After Not Finishing a Book in 35 Years, How My Father Became a Reader
Mariya Karimjee on a Very Special Book Club of Two
When I was seven years old, I crawled into the small space between a cabinet and the wall with a worn paperback copy of Enid Blyton’s The Famous Five. Hidden from everyone in the house, I sank so deeply into the story that by the time I’d finished, I could not believe that I was still in Pakistan. It was only after I walked into the kitchen for a snack that I realized the inadvertent commotion I had caused. While I had been on adventures with George, a tomboy with a private island, my parents had been searching for me, terrified.
In the years following this incident, my father and I would recount the story differently—I remembered that transcendent magic of losing all sense of time and place. He remembered the acute panic of not knowing where I was.
My father had trouble believing that I could tune out everything when fully engrossed in a book. Over the rest of my adolescence, my love for books would chafe against his understanding of their power. It was a fight we had in many iterations: Him, yelling as I tried to bow out of a family obligation scheduled on the same day as the release of the seventh Harry Potter book. Him, yelling when I wanted to spend an hour by myself on family vacation, reading a book instead of going on a hike. Him, yelling when he realized my entire paycheck from the bookstore I worked at had been spent on books sold there.
In high school, I realized that my love for words had given me the only real career direction I would ever need. My father still did not understand. He was a businessman, interested in bottom lines and earning potential. The life I was choosing seemed filled with uncertainty and rejection. With my mother, who also loved reading, I knew I could always talk about books and diction and syntax, the stories I was learning to tell. But I couldn’t even convince my father that books mattered.
Six years after leaving for college, I moved back in with my parents, living in their Karachi apartment as an adult for the very first time.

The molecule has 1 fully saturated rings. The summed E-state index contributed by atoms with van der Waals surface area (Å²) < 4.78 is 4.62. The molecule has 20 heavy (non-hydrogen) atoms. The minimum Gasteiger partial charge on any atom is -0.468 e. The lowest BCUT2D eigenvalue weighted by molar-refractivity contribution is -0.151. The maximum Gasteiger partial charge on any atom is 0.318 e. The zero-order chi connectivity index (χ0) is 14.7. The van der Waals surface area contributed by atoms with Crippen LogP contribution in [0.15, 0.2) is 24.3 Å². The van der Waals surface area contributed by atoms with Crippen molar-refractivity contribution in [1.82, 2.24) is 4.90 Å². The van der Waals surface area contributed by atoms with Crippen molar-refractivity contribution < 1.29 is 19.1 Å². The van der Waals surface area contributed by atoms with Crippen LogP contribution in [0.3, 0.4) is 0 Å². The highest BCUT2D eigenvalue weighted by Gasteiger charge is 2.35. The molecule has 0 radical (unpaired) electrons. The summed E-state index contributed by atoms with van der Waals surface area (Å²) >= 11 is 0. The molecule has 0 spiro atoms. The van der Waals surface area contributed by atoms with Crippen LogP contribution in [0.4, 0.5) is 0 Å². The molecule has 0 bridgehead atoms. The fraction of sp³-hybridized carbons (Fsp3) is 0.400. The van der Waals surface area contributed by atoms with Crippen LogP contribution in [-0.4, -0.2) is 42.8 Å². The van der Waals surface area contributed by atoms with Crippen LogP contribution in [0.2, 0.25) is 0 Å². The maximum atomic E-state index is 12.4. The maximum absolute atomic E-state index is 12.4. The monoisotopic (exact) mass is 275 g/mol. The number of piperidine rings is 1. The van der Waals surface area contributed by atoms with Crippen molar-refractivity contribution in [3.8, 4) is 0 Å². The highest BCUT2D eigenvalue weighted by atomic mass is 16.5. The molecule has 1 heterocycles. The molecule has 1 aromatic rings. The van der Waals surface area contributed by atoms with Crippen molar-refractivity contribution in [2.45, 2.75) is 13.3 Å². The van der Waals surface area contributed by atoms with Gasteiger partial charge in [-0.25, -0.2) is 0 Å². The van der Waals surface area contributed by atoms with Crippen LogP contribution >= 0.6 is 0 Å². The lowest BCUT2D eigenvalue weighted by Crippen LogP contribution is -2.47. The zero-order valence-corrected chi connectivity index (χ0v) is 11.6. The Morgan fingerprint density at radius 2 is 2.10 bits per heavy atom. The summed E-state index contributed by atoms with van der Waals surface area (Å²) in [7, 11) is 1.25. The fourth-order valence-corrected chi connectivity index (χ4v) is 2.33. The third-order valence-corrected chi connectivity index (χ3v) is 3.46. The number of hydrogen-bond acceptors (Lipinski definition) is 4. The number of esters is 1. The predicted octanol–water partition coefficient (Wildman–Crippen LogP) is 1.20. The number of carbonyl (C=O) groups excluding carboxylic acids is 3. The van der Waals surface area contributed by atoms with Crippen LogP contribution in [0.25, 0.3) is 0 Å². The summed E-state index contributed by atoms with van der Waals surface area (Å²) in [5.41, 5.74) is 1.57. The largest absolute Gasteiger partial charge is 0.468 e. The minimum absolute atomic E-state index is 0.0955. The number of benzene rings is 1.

As I was rediscovering my hometown, I also rediscovered my father. I’d always had a vague understanding of his upbringing, but as we drove past the gorgeous 19th century building he’d attended school at, or stopped in front of the concrete behemoth that was his first home, I began to fill in the blanks of my father’s life. My father learned to read in the rigid, post-colonial education environment of 1970s Karachi. He believed he wasn’t smart enough to absorb books, but I refused to agree with him: you love words, I argued with him pointing to the evocative travel emails he wrote for family and friends. Each time we had the conversation, he’d grow despondent. “It’s just not for me,” he said. My mother always told me to back down. “You don’t’ know what it must have been like for him to be scolded in school,” she told me.
Four years after I moved home, my father and I went out to his favorite restaurant for dinner, just the two of us. I’d been elbow-deep in my own memoir, and had forced myself to dress and leave the house. Still stuck in the words I’d been wrestling with all day, I found it challenging to be present in the conversation we were having. “What have you been working on,” he asked me, and I began telling him about the structural problems I had run up against. It was the first time I’d spoken to him about craft—to both of our surprise, I found that he was paying attention to the conversation in a way he’d never done before. “It doesn’t just happen?” he asked. I clenched my fingers into my palms. “No,” I told him. “I don’t just create something in one sitting.” Finally, I told him that if he tried to read, he’d understand better.
“Okay,” he said, stunning me. “Pick a book, and I’ll give it a try.”
He had not read a book in 35 years. When I went home that evening, I stood in front of my bookshelves, running my fingers over the spines of my well-loved, curated collection. I pulled Anthony Doerr’s All The Light We Cannot See off the shelf and handed it to my father. His eyes rounded. “It’s so big,” he exclaimed, and I cringed, agreeing. He packed it into his suitcase for an upcoming business trip to Paris.
I had been certain that if my father gave the book a chance, he’d love it. But no one else I knew was similarly convinced. “Why not Dan Brown?” asked a family friend. I thought of my father’s inexplicable love of the Tom Hanks movies, and shook my head. Too didactic, I explained. “James Patterson,” suggested my mother. I had never read anything by Patterson, but dismissed her as well.